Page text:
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Time Uncertainty and the Collapse of the Wavefunction

  1. Apr 7, 2015 #1
    I'm having a hard time understanding why it makes sense to say that the particle has an uncertain position to which it can collapse, but not to say that the particle has an uncertain time to which it can collapse.

    Similarly, why do we consider when the particle collapses as when we measure it, but we do not consider where the particle collapses as where we measure it? (Or maybe we do and I'm mistaken?)

    I figure it has to do with the fact that there's no time operator in QM, but I'm curious if there's any difference to interpreting wave function collapse either way (uncertain where/when vs. it collapses where/when we measure it) conceptually.
  2. jcsd
  3. Apr 7, 2015 #2


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    Science Advisor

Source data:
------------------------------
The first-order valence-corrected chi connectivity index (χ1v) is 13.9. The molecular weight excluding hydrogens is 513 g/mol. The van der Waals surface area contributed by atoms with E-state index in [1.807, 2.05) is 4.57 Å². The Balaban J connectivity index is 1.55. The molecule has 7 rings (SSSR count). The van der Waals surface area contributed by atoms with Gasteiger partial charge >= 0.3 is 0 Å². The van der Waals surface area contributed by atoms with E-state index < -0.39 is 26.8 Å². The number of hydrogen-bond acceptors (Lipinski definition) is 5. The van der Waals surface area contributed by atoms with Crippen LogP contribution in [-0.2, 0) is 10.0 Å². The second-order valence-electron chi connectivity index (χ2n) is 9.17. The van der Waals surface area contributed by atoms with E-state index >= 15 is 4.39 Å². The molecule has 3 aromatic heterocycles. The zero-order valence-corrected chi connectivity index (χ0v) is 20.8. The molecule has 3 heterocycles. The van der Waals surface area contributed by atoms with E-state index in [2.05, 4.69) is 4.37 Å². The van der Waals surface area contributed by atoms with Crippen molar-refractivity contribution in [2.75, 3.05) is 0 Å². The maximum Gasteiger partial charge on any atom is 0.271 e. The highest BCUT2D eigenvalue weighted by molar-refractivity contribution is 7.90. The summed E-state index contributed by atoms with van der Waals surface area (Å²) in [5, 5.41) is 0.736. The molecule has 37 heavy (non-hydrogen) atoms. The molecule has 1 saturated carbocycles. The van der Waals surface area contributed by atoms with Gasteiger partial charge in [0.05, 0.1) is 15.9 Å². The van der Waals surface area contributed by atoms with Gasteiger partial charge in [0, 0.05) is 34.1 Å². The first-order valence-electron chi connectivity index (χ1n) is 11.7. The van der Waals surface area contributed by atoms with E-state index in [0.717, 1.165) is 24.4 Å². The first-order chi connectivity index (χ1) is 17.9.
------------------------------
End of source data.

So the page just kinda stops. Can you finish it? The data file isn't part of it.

Yes, time is not an observable.
  4. Apr 7, 2015 #3


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    Gold Member

    You cannot even say, strictly speaking, 'when' you measure something. There is a fundamental (quantum) uncertainty, and you cannot predict beforehand 100% when the outcome will appear.
  5. Apr 7, 2015 #4


    Staff: Mentor

    That's because in standard QM time is a parameter and position an observable. When QM is combined with relativity you have to treat time and position on equal footing so position also becomes a parameter. The other way of doing that, making time an observable, was also tried but ran into insurmountable problems.

    Collapse isn't really a part of QM - only some interpretations. QM is a theory about observations in a general sense - its not concerned with the exact way you do an observation ie where and when you do it.

    Like I said collapse isn't really part of QM. To really understand it you need to see an axiomatic treatment. You can find such in Ballentine - Quantum Mechanics - A Modern Development.

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